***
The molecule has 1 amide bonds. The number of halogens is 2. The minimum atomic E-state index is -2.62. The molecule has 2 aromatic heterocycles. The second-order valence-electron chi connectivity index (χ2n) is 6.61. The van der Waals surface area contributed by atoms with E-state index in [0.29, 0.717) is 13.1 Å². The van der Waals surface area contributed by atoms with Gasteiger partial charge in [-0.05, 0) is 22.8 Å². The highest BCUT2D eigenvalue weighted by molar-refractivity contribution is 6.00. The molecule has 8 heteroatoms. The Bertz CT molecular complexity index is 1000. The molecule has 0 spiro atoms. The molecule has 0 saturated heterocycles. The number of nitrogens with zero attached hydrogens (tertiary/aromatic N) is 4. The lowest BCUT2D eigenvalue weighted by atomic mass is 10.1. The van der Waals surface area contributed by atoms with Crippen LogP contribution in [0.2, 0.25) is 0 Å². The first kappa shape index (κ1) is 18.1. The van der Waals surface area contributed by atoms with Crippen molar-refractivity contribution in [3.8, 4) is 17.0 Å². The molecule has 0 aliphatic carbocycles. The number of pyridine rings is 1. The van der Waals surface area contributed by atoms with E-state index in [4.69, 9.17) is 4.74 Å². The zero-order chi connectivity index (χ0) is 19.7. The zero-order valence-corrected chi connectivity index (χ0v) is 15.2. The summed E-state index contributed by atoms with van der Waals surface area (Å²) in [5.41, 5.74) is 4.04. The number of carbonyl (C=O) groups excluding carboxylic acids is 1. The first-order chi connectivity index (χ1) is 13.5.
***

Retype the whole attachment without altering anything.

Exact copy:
The molecule has 1 amide bonds. The number of halogens is 2. The minimum atomic E-state index is -2.62. The molecule has 2 aromatic heterocycles. The second-order valence-electron chi connectivity index (χ2n) is 6.61. The van der Waals surface area contributed by atoms with E-state index in [0.29, 0.717) is 13.1 Å². The van der Waals surface area contributed by atoms with Gasteiger partial charge in [-0.05, 0) is 22.8 Å². The highest BCUT2D eigenvalue weighted by molar-refractivity contribution is 6.00. The molecule has 8 heteroatoms. The Bertz CT molecular complexity index is 1000. The molecule has 0 spiro atoms. The molecule has 0 saturated heterocycles. The number of nitrogens with zero attached hydrogens (tertiary/aromatic N) is 4. The lowest BCUT2D eigenvalue weighted by atomic mass is 10.1. The van der Waals surface area contributed by atoms with Crippen LogP contribution in [0.2, 0.25) is 0 Å². The first kappa shape index (κ1) is 18.1. The van der Waals surface area contributed by atoms with Crippen molar-refractivity contribution in [3.8, 4) is 17.0 Å². The molecule has 0 aliphatic carbocycles. The number of pyridine rings is 1. The van der Waals surface area contributed by atoms with E-state index in [4.69, 9.17) is 4.74 Å². The zero-order chi connectivity index (χ0) is 19.7. The zero-order valence-corrected chi connectivity index (χ0v) is 15.2. The summed E-state index contributed by atoms with van der Waals surface area (Å²) in [5.41, 5.74) is 4.04. The number of carbonyl (C=O) groups excluding carboxylic acids is 1. The first-order chi connectivity index (χ1) is 13.5.